In the new history there are many anniversaries, celebrations, coronations, which you can almost always find out by looking at the coins issued in honor of this event. A Soviet soldier with a rescued girl in his arms tells about the feat of the people who defeated fascism; Mount Fuji and the intertwined five rings speak of the XVII Olympic Games; the bald Franz Josef recalls the longevity of his reign in the patchwork of the Austro-Hungarian Empire.
Many events were marked by the release of commemorative coins, which, unlike the medals, were endowed with a certain coin standard and nominal value.
Commemorative coins are a kind of popularizers of parades, reignings, victories and jubilees that went down in history. If medals are deposited in someone’s tables or on relatively rarely worn parade uniforms, the coin, as a means of payment, passes from hand to hand. At the same time, the inscription or image on the commemorative coin is read and scanned by hundreds of thousands and millions.
Not! A commemorative coin is not only an indifferent witness of historical fact. She agitates, inspires, makes you wonder!
This was well understood and Russian courtiers. That is why Russian commemorative coins were called upon to glorify the symbols of the “unshakable” imperial power: scepter, crown, and throne. The first Russian medal coin appeared in the reign of Nicholas I. Europe at that time experienced a heavy rampant reaction. The princes of the smallest states of Western Europe, who had not yet recovered from the upheavals of the Napoleonic wars, hurried to perpetuate themselves, their wives and daughters in profile and full face on hundreds of patient coin obverse. It seemed to them that by doing so they asserted their power, which every now and then they strove to overthrow the unconquered peoples, despite the efforts of the Holy Alliance, established in Vienna in 1815.
“Returning from distant wanderings,” Prince Gagarin brought a series of Bavarian medal coins to Russia. They were seen by Count Kankrin – Minister of Finance. After thinking about the minted pictures, the stupid count realized that if you change some of the images … In September 1835, it was ordered to urgently and very secretly make a stamp for stamping a ten-petitioner, on one side of which were depicted Nicholas I, and on the other – a queen with children.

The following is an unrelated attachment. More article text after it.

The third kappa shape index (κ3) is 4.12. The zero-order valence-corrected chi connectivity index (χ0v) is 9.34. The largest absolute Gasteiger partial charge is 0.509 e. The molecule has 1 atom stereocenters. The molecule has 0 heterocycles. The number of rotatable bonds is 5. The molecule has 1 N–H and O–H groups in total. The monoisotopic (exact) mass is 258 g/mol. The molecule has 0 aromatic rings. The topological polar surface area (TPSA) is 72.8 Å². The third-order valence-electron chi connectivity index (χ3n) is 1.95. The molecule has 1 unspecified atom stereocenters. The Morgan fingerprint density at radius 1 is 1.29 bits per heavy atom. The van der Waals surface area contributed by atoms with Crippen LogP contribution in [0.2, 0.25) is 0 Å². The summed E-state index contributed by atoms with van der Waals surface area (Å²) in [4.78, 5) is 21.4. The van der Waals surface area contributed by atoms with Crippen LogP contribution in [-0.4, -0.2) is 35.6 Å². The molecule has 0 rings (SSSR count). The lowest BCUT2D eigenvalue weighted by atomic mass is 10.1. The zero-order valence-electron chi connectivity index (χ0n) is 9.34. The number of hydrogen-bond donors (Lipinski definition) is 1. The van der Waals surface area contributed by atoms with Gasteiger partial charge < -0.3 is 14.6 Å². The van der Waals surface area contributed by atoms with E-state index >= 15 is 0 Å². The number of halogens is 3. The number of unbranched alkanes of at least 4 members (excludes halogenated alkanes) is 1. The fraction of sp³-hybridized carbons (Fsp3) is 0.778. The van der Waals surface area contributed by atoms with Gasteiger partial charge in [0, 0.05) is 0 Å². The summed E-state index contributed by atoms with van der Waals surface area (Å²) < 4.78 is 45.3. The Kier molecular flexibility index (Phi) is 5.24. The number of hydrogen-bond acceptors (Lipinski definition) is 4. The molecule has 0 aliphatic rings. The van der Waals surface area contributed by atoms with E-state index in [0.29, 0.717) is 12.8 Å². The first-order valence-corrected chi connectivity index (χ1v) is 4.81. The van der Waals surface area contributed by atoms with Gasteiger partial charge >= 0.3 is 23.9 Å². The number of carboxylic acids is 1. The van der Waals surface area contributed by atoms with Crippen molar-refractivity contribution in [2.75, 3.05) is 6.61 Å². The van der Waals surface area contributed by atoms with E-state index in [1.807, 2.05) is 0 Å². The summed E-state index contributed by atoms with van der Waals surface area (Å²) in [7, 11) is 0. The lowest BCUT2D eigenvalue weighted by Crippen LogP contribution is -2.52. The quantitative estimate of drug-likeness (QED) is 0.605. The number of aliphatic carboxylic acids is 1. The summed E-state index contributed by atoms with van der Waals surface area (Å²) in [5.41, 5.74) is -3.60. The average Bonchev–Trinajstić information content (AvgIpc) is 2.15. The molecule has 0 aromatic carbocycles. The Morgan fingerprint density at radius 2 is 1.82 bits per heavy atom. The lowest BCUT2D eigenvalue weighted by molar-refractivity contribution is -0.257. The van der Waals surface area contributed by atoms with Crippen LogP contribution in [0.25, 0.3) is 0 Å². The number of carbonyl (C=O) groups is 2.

Cutting the stamp was entrusted to the famous engraver, Professor Utkin, and since there were no portraits at hand, it was decided to copy them from Prince A. Golitsyn’s “loyal” snuff box, which contained snuff under the heads of the royal family.
Here I had to worry about Count Kankrin: what to write on the coin? “The blessing of heaven” or the “blessing of God”? Where to cut the year of the coinage and the dignity of the coin, when the whole monetary circle is occupied by the heads of the Grand Duchess and Princes.
The first embarrassment turned out when Nicholas I considered the coin. In general, Nicholas I was extremely intolerant of attempts to depict him on coins. On the medal still all right, but so that the commoners could feel his dignified head with his hardened fingers? Nicholas I could not agree to this!
What did Count Kankrin do to overcome the prejudice of Nicholas I to the image of his person on the coins! In all the loyal reports, the cunning Minister of Finance emphasized that these “family” coins would be for the emperor’s personal use. It changed things. The sovereign was flattered. In the end, some senator’s well-groomed hands, holding a gift coin with reverent respect, are not peasant fingers. But then it turned out embarrassment! Whether the images of august persons on the prince Golitsyn’s snuffbox were dubbed, or for another reason, but in the cast of a coin, Nicholas I recognized himself with difficulty and ordered the stamps to be cut anew. Two months passed and at the end of 1835, 36 coins in denominations of 10 zlotys, or 1.5 rubles, were presented to Nicholas I for “one’s own use.”
This time, Nicholas I, after examining the coins with some irony, remarked that his august husband looked like the late empress. Redo! Portraits fix! Without the highest permission not to distribute!
Nicholas I was impolite not only with his valets.
Three more months passed. At this time in February 1836, 50 coins, minted with a new stamp and polished, sparkled in front of the all-powerful autocrat. Nicholas I, finally, was pleased. He left 30 pieces of one and a half ruble for himself for distribution, and sent 20 to the mint. After some time, another 50 family ten-killers were made for the personal use of Nicholas I.
A coin minted on one version of the stamp in 36 copies, and on the other in the amount of 100 pieces, promised to be extremely rare. Moreover, she settled not numismatists.
But ten years later, in 1847, to the obvious displeasure of Nicholas I, it turned out that the heads of the mint had slowly given permission for the minting of a family ten-petrol for curious nobles. Once again, the autocrat issued an order to ban the minting of a coin without his permission, and this time finally.